# Properties of PCA for dependent observations

We usually use PCA as a dimensionality reduction technique for data where cases are assumed to be i.i.d.

Question: What are the typical nuances in applying PCA for dependent, non-i.i.d. data? What nice/useful properties of PCA that hold for i.i.d. data are compromised (or lost entirely)?

For example, the data could be a multivariate time series in which case autocorrelation or autoregressive conditional heteroskedasticity (ARCH) could be expected.

Several related question on applying PCA to time series data have been asked before, e.g. 1, 2, 3, 4, but I am looking for a more general and comprehensive answer (without a need to expand much on each individual point).

Edit: As noted by @ttnphns, PCA itself is not an inferential analysis. However, one could be interested in generalization performance of PCA, i.e. focusing on the population counterpart of the sample PCA. E.g. as written in Nadler (2008):

Assuming the given data is a finite and random sample from a (generally unknown) distribution, an interesting theoretical and practical question is the relation between the sample PCA results computed from finite data and those of the underlying population model.

References:

• Just for note. PCA itself is not an inferential analysis. It is a transformation of multivariate dataset of numbers; its core is just svd or eigendecomposition. Therefore it does not make observation independence assumption. Assumptions arise when we use PCA as a statistical tool to analyze samples from populations. But they are not PCA's assumptions. For example, testing for sphericity to decide if PCA is justified to reduce the data does require the indepencence, and the test may look as if a "within-PCA" assumption test, but actually it is an "outside" test. – ttnphns Aug 2 '16 at 11:15
• @ttnphns, very good points, thank you. If you see a neat way to edit my post, feel free to. I will think about it myself as well. – Richard Hardy Aug 2 '16 at 11:41
• Richard, your question is fine and important (+1). Just maybe I'd rather re-word it a bit in a manner like "We usually use PCA as a dimensionality reduction for data where cases are i.i.d. assumed... What are typical nuances in applying PCA for time series data where cases (time points) are lag-interdependent...?" – ttnphns Aug 2 '16 at 12:21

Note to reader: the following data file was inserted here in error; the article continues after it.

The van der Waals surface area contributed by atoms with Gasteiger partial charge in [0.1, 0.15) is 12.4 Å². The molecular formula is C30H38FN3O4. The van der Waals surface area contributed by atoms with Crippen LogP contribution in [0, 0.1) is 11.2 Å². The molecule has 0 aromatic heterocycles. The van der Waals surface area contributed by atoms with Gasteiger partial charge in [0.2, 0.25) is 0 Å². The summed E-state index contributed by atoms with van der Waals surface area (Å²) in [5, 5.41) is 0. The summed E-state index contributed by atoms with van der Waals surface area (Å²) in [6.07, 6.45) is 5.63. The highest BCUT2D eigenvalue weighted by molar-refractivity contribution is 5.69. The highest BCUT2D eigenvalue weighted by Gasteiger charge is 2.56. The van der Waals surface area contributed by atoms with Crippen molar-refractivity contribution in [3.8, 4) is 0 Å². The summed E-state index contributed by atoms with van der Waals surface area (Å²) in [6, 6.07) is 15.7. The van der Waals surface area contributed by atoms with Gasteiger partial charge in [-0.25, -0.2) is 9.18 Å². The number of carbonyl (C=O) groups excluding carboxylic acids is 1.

• @amoeba, right. But we hardly ever stop at just obtaining the loadings of the PCs. In the steps that commonly follow PCA, what should we be aware of under non-i.i.d'ness? I hope an answer could be better than the question (in its current formulation). If you look at it loosely/creatively, perhaps you could come up with some good points. – Richard Hardy Aug 2 '16 at 13:08
• Plain PCA respects only "horizontal" associations (i.e. between columns) and ignores "vertical" (between cases): covariance matrix of columns is the same if you shuffle order of cases. Whether this can be called "no assumptions for case serial relations" or "assumption for independent cases is made" is a matter of taste. The i.i.d. assumption is the default in data analysis, and so methods which simply do not pay special attention to case order, like PCA, could be imputed the "silent support" for the i.i.d assumption. – ttnphns Aug 2 '16 at 13:38

Presumably, you could add the time-component as an additional feature to your sampled points, and now they are i.i.d.? Basically, the original data points are conditional on time:

$$p(\mathbf{x}_i \mid t_i) \ne p(\mathbf{x}_i)$$

But, if we define $\mathbf{x}_i' = \{\mathbf{x}_i, t_i\}$, then we have:

$$p(\mathbf{x}'_i \mid t_i) = p(\mathbf{x}'_i)$$

... and the data samples are now mutually independent.

In practice, by including the time as a feature in each data point, PCA could have as result that one component simply points along the time feature axis. But if any features are correlated with the time feature, a component might consist of one or more of these features, as well as the time feature.

• Thanks for the answer. That would be a very special case where time enters linearly. A more widespread phenomenon is, for example, autocorrelation where time itself does not play a role as a feature. – Richard Hardy Mar 16 '17 at 10:06
• Ok, I see. So, you mean that, eg example $x_t$ is not just a function of some parameters $\theta$, but depends also on $x_{t-1}$? Therefore, $x_t$ is Markov, given $x_{t-1}$ and $\theta$? So, can we then add $x_{t-1}$ as a feature into the PCA? (I'm not saying we can or cant, just thinking through the problem really...) – Hugh Perkins Sep 4 '17 at 15:45
• Something like that, yes, but without adding $x_{t-1}$ as a feature because I am interested in PCA that is defined on the original variables.. – Richard Hardy Sep 4 '17 at 16:48